There are a number of ways you can actually meet passive candidates face-to-face, such as at events and conferences which you can attend. To find where these events are being held, check out meetup.com or eventbrite.com, and you may even be able to learn about candidates of interest beforehand. When there are listings of attendees which you can consult, you can use PeopleSearch to learn about their credentials.

Many times, the best passive candidates are those who are referred by other employees or colleagues. If you have recruiting friends that you can trust, you could solicit candidates’ names via email or phone calls, but you’ll need to be very specific about the kind of candidate you’re looking for. You may also be able to find good passive candidates by checking your existing database for candidates who may not have been the best fit in the past but are a good fit for a current opening. You may have had several really good candidates who made it to the final stage of interviews before losing out to someone else, and these candidates are worth checking out again and possibly reaching out to again.

Communicating with passive candidates

Once you have identified one or more passive candidates that you’re interested in, you’re ready to begin the really tough part of recruiting them. The worst thing you can do at this stage is to send out mass communications, in the hope that one or more will strike gold and receive a favorable response from someone who’s happy at their work.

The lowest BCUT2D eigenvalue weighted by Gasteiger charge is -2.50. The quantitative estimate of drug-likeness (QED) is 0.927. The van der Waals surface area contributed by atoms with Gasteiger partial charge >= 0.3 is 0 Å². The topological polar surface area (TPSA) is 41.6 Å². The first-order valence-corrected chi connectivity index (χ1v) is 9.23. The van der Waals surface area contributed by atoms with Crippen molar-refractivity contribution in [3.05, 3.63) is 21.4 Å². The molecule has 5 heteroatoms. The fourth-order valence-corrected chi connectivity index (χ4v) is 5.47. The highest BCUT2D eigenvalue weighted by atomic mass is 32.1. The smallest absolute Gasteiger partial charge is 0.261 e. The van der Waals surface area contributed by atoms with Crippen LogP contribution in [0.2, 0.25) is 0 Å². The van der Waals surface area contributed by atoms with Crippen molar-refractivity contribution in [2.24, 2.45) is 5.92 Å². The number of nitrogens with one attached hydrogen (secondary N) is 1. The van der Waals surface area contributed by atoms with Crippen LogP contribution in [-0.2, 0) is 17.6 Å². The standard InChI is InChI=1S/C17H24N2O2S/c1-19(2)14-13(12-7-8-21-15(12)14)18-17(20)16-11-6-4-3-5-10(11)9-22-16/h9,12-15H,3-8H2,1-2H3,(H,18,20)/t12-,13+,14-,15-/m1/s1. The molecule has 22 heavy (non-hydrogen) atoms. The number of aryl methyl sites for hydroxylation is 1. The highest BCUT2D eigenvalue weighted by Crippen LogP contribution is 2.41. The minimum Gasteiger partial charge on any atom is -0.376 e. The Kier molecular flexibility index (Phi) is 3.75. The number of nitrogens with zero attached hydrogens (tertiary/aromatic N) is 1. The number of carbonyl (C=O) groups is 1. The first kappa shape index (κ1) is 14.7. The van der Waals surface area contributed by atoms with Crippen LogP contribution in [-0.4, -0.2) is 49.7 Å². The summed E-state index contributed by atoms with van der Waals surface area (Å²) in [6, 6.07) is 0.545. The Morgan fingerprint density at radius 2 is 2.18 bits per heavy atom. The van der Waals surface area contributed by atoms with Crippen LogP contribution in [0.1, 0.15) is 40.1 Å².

A far better approach is to personalize every attempt at communication you make with a passive candidate. Right from the very first line, you have to convince a candidate that you’re interested in them, and that you do in fact have a very advantageous opportunity which they should check out.

It’s essential, however, that this is done in a very subtle way, rather than forcing them with details about the opportunity right off the bat. The best way to spark interest from a passive candidate is to reference some achievement of theirs which shows you have done your research on them, and that you appreciate their accomplishments.

This could be some kind of sporting affiliation they have, a particular academic achievement, work which they have published and can be read online, or a charitable work which is listed on their LinkedIn profile. All of these accomplishments can be discovered online and can be used in a cleverly worded opening remark to kindle interest from your passive candidate. You will get a lot more responses from candidates with a line that starts out like “Jane, I loved that blog you wrote about stress in the workplace…”, rather than “I have an opportunity that you’d be a great fit for…”.